The Experience API is significantly different from SCORM. Unlike SCORM, the xAPI is not limited to eLearning courses or learning management systems. As a standard, it describes how you can interface any software application with a system that stores and reports on learning data, such as a learning management system.

Any type of software or system that has been xAPI enabled can generate Experience API data. The xAPI operates based on activity streams, a model that uses software to track things people do. The idea of tracking activity streams emerged from social networking and is used by sites such as Facebook, Twitter, and Google Plus.

The Experience API makes it possible to track activities that people do using computers such as performing work tasks, producing work outputs, interacting with others using social media, achieving milestones in games and simulations, and just about any other activity that one can observe or record.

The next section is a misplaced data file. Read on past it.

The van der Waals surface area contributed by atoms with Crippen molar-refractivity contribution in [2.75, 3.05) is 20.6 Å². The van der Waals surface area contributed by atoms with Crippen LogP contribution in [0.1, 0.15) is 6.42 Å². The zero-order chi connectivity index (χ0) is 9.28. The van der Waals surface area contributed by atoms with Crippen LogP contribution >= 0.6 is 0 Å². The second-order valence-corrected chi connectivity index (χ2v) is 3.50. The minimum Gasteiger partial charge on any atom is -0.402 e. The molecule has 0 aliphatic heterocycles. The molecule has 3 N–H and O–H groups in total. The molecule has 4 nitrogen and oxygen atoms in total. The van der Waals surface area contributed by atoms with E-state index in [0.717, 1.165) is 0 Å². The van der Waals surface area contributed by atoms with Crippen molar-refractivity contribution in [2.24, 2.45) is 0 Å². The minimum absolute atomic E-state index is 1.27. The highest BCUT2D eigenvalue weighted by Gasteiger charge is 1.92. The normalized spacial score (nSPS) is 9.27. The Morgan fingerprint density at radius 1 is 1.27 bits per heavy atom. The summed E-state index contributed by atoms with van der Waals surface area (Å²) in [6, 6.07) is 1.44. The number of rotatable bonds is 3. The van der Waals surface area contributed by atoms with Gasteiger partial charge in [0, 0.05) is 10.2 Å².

How does the Experience API work?

Imagine that your LMS can communicate, not just with eLearning courses, but also with knowledge bases, collaboration platforms, document management systems, enterprise resource planning systems, helpdesk systems, portals, talent management, performance management, and other types of systems used in the workplace. The learning management system may track not only attendance, completions, and test scores, but actual work inputs, outputs, deliverables, tasks, and more.

The Experience API describes learning activities as statements. Each statement is comprised of an actor, an action, and an object. I (actor) did (action) this (object) (see Figure 1).